191010ind Duguay

Though Sun Gangs initially formed out of the solo work of Matunuck’s Luke Graham, the group has evolved into an indie rock quartet with Rhode Island ties a growing following throughout the state.

Sometimes the music from a singer-songwriter can blossom when a band gives their tunes a complete structure. These songs get new dose of life due to the adding of different instruments and elements. An example of this is Sun Gangs, an indie rock quartet that started out from Matunuck native Luke Graham’s solo material. Rounding out the act is North Smithfield’s Nick Schmidt on lead guitar, Peace Dale’s Rory Maynard-Dean on bass and Portsmouth’s Chris Cooney on drums. The past few years have seen this act steadily and increasingly getting a following in both South County and Rhode Island as a whole.

I had a chat with Graham about how he formed the band, what their recordings sound like versus how they sound live, going from one musical role into another and continuously working on new songs.

Rob Duguay: How did you go about getting Nick, Chris and Rory to join the band?

Luke Graham: Sun Gangs came about because I had just moved into a new house and wanted to host a house show, but you can’t really throw that kind of thing with a solo act. I hadn’t played in a band in about a year and I wanted to play in a group where I could share and perform the songs I had been writing for the past several years. Rory and I were in a band together called S. Walcott while we were in high school, so I wasn’t worried about getting him involved, but I still needed people on drums and lead guitar. I met Chris and Nick previously through the local scene, and we were all friends, so I just reached out to everyone on to see if we could all jam together. They were all down for it, and we went from there.

RD: What made you guys want to go from the electronic edge that’s in the recordings to more of a complete sound with guitars, bass and drums?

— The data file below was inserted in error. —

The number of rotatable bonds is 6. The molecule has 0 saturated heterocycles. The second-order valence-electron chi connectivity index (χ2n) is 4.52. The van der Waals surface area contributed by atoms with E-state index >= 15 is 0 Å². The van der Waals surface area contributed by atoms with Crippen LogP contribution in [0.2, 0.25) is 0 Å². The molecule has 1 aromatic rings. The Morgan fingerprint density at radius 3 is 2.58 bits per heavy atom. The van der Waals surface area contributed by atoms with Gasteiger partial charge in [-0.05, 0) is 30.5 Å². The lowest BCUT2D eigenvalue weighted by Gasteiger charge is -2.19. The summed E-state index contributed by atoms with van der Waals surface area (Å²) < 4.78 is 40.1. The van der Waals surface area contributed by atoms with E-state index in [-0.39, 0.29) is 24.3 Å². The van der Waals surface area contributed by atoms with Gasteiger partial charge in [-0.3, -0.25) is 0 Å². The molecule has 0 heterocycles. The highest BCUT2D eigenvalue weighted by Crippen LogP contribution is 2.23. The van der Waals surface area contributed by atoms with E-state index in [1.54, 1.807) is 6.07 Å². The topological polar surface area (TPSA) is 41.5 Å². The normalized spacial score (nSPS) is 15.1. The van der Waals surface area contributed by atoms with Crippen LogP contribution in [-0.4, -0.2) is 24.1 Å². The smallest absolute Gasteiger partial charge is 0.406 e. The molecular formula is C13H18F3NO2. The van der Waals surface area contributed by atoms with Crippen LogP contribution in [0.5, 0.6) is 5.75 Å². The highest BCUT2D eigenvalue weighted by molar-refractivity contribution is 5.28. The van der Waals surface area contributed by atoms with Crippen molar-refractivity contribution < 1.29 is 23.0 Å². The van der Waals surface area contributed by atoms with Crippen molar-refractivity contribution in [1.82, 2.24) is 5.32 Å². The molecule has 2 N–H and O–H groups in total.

LG: The difference between our live and recorded sounds is kind of out of necessity. As a producer, I love exploring synth and less traditional instrumentation, so our recordings that are out now are a reflection of that. When it comes to playing live though, we all love the classic four-piece lineup and the energy that we can bring while in that orientation. In our future recordings, we’re definitely going to look to bring those two sounds together, since it can better represent what we sound like live and in-studio.

RD: As you mentioned earlier, before Sun Gangs started you played drums in S. Walcott. From being behind the kit to being in front of the mic, did it take any adjusting or was fronting a band something you’ve always wanted to do?

LG: Playing drums was how I got into playing music, so playing with S. Walcott was ridiculously fun and taught me how to be a good live performer. That band spanned all of high school, but also during that time I started writing my own songs and became really passionate about recording and production as a result. Once everyone from the old band went off to college, that opened up the possibility for me to start my own project, which was really exciting. Moving from behind the drums to the front of the stage was a big adjustment, but I had wanted to play my own songs for so long that I was super excited to do it. My songs are all pretty darn personal, so it’s certainly a more vulnerable position to be in, but I get a lot out of playing in that context, especially when I have such a great group of guys behind me.

RD: What do you think makes performing in Sun Gangs different than any other band you’ve been in before?

LG: I had only ever played drums in bands before Sun Gangs started, so it was logistically a big leap. I had to gain a lot of confidence with my singing and guitar playing, but now that it’s been a few years, I’m a lot more comfortable in that position. When I’m performing in Sun Gangs now, it’s a very honest exercise. I have a habit of putting everything that’s going on in my head into the songs I write, so they come out as very frank and sometimes self-deprecating. The other guys in the band know what I’ve put into these songs and where I’m coming from, so playing in front of other people almost feels like everyone is sharing this moment of “Here’s how weird and anxious I feel, don’t you feel that way too?”.

RD: What are some goals the band has in place before the year ends? Will there be a full-length or an EP out next year?

LG: As far as releasing more music, we’re always working on new things. We have some unreleased songs we’ve been playing live, and many of them are in various stages of being recorded. I have a goal to release something by next February, so keep an eye out for an EP.

Rob Duguay is a Rhode Island-based music writer. Send him email at rob.c.duguay@gmail.com.

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